Thousands of Americans gathered in Washington on Friday for a civil-rights protest capping off a week of unrest following the shooting of Jacob Blake, a 29-year-old black man, in Kenosha, Wisconsin.
Friday marked the 57th anniversary of the 1963 March on Washington for Jobs and Freedom, where Martin Luther King Jr delivered his “I Have a Dream” speech on the steps of the Lincoln Memorial. The late John Lewis, the longtime Democratic congressman from Georgia who died last month, was the youngest speaker at the 1963 march.
This year’s demonstration was planned following the widespread protests this summer in response to the killing of George Floyd in Minneapolis, Minnesota, earlier this year.
But ambitions for in-person demonstrations were scaled back amid concerns about spreading Covid-19, which has killed more than 170,000 Americans, according to the Covid Tracking Project.
Muriel Bowser, the Democratic mayor of Washington, has imposed quarantine requirements on people visiting the nation’s capital from US states with relatively high infection rates.
The protest took on added relevance, however, after Mr Blake, a black man, was shot seven times in the back last weekend in broad daylight by a white police officer in Kenosha, Wisconsin. Mr Blake survived the shooting but remains in hospital. His lawyer, Benjamin Crump, has said he is paralysed from the waist down.
Mr Blake’s shooting prompted a wave of protests in Kenosha, where a fatal shooting on Tuesday night left two protesters dead and a third injured. A white 17-year-old from Illinois, who reportedly attended a Donald Trump rally in Iowa earlier this year, was later arrested and charged with first-degree homicide in connection with the shootings.
Friday’s march also came just one day after Mr Trump broke with precedent and gave a speech on the White House South Lawn to formally accept the Republican party’s nomination for president.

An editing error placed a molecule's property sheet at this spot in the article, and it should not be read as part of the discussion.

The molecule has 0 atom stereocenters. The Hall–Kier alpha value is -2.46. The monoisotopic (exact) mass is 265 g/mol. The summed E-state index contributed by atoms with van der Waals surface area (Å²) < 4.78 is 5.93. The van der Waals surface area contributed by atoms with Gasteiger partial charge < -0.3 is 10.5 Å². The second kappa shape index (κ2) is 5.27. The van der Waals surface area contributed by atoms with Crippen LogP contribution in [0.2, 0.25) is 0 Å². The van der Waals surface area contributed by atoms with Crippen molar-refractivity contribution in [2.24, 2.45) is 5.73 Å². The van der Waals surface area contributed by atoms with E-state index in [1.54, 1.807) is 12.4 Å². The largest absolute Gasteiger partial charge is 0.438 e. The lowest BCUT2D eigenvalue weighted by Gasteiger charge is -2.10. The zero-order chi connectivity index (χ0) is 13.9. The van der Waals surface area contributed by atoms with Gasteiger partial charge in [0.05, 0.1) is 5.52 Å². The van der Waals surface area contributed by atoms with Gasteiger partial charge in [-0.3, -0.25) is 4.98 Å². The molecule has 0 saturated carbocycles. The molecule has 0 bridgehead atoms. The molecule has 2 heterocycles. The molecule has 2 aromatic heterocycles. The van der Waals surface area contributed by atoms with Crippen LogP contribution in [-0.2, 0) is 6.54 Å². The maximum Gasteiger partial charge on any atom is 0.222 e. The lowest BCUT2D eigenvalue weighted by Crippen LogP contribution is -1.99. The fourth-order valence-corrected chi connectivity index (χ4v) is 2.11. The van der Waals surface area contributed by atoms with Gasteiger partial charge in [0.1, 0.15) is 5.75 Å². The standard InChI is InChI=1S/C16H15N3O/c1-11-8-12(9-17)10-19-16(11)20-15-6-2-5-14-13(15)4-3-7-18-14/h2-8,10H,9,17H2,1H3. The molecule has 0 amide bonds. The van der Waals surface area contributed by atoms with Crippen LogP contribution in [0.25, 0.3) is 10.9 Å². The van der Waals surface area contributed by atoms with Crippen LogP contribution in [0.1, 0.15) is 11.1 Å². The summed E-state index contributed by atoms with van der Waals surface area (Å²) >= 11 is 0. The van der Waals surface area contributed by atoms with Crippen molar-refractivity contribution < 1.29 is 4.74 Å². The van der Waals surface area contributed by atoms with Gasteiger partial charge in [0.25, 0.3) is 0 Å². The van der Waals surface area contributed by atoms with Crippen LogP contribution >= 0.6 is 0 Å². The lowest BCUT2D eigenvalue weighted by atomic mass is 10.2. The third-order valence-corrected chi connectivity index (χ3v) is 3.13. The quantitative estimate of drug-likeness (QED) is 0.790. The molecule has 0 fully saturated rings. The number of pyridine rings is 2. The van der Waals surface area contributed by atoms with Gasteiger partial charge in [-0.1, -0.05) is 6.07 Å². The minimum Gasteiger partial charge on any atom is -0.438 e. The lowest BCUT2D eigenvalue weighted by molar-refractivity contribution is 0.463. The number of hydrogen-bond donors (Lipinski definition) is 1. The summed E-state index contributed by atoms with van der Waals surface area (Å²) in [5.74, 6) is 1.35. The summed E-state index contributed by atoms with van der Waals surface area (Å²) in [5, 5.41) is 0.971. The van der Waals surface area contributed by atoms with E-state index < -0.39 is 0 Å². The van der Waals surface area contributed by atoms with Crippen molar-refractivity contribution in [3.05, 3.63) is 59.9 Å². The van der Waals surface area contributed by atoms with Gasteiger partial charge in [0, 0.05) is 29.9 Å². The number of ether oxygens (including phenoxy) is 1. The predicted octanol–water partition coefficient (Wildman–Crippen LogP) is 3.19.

With just over two months to go until November’s US elections, Mr Trump, who has frequently criticised the protesters, used his speech on the final night of the Republican convention to portray Joe Biden, his Democratic rival, as soft on crime.
Earlier on Thursday, Mr Biden accused the president of “pouring gasoline on the fire” after Kellyanne Conway, a top Trump adviser, told Fox News: “The more chaos and anarchy and vandalism and violence reigns, the better it is for the very clear choice on who’s best on public safety and law and order.”
It remains unclear whether the president’s “law and order” message will energise his Republican base and persuade moderate voters, especially women living in America’s suburbs.
Mr Trump has to overcome a polling deficit between now and November if he is to win re-election. Mr Biden leads Mr Trump nationally by 8.3 points, according to a Financial Times average of recent polls. He is also ahead in several key swing states, including Florida, Pennsylvania and Michigan, although there are some signs his lead may be narrowing.
Friday’s march was organised by the National Action Network, a civil-rights group founded by Al Sharpton. Mr Sharpton addressed the crowds at the Lincoln Memorial, alongside Martin Luther King III.